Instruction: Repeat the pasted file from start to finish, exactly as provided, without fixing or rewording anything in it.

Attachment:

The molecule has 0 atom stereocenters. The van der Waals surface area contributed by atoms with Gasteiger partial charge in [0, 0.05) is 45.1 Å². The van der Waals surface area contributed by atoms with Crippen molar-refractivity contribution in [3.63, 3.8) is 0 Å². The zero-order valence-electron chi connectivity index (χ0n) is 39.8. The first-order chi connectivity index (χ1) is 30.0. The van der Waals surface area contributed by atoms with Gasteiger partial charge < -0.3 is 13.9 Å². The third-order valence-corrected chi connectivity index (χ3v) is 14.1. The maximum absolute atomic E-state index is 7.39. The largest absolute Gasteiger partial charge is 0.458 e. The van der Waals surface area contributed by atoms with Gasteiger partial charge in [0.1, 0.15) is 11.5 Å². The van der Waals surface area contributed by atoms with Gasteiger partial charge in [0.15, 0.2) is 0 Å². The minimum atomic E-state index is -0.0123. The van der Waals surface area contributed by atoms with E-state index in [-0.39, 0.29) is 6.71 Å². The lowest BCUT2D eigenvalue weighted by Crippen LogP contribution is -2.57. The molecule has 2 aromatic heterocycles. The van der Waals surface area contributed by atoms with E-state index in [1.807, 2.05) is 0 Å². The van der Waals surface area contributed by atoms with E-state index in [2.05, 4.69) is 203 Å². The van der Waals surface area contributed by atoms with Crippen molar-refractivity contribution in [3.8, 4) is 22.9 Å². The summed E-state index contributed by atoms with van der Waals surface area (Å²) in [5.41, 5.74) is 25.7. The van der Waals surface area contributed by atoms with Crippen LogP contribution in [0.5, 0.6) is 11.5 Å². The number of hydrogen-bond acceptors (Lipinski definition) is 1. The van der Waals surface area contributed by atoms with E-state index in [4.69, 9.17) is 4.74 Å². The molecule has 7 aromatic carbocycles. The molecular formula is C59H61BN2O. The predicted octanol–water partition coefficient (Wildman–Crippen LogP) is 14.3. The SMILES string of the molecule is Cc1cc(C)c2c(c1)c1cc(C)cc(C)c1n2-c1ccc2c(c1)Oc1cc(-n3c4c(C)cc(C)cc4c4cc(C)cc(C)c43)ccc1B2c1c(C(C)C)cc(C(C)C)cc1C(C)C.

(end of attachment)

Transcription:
The molecule has 0 atom stereocenters. The van der Waals surface area contributed by atoms with Gasteiger partial charge in [0, 0.05) is 45.1 Å². The van der Waals surface area contributed by atoms with Crippen molar-refractivity contribution in [3.63, 3.8) is 0 Å². The zero-order valence-electron chi connectivity index (χ0n) is 39.8. The first-order chi connectivity index (χ1) is 30.0. The van der Waals surface area contributed by atoms with Gasteiger partial charge < -0.3 is 13.9 Å². The third-order valence-corrected chi connectivity index (χ3v) is 14.1. The maximum absolute atomic E-state index is 7.39. The largest absolute Gasteiger partial charge is 0.458 e. The van der Waals surface area contributed by atoms with Gasteiger partial charge in [0.1, 0.15) is 11.5 Å². The van der Waals surface area contributed by atoms with Gasteiger partial charge in [0.15, 0.2) is 0 Å². The minimum atomic E-state index is -0.0123. The van der Waals surface area contributed by atoms with E-state index in [-0.39, 0.29) is 6.71 Å². The lowest BCUT2D eigenvalue weighted by Crippen LogP contribution is -2.57. The molecule has 2 aromatic heterocycles. The van der Waals surface area contributed by atoms with E-state index in [1.807, 2.05) is 0 Å². The van der Waals surface area contributed by atoms with E-state index in [2.05, 4.69) is 203 Å². The van der Waals surface area contributed by atoms with Crippen molar-refractivity contribution in [3.8, 4) is 22.9 Å². The summed E-state index contributed by atoms with van der Waals surface area (Å²) in [5.41, 5.74) is 25.7. The van der Waals surface area contributed by atoms with Crippen LogP contribution in [0.5, 0.6) is 11.5 Å². The number of hydrogen-bond acceptors (Lipinski definition) is 1. The van der Waals surface area contributed by atoms with E-state index in [4.69, 9.17) is 4.74 Å². The molecule has 7 aromatic carbocycles. The molecular formula is C59H61BN2O. The predicted octanol–water partition coefficient (Wildman–Crippen LogP) is 14.3. The SMILES string of the molecule is Cc1cc(C)c2c(c1)c1cc(C)cc(C)c1n2-c1ccc2c(c1)Oc1cc(-n3c4c(C)cc(C)cc4c4cc(C)cc(C)c43)ccc1B2c1c(C(C)C)cc(C(C)C)cc1C(C)C.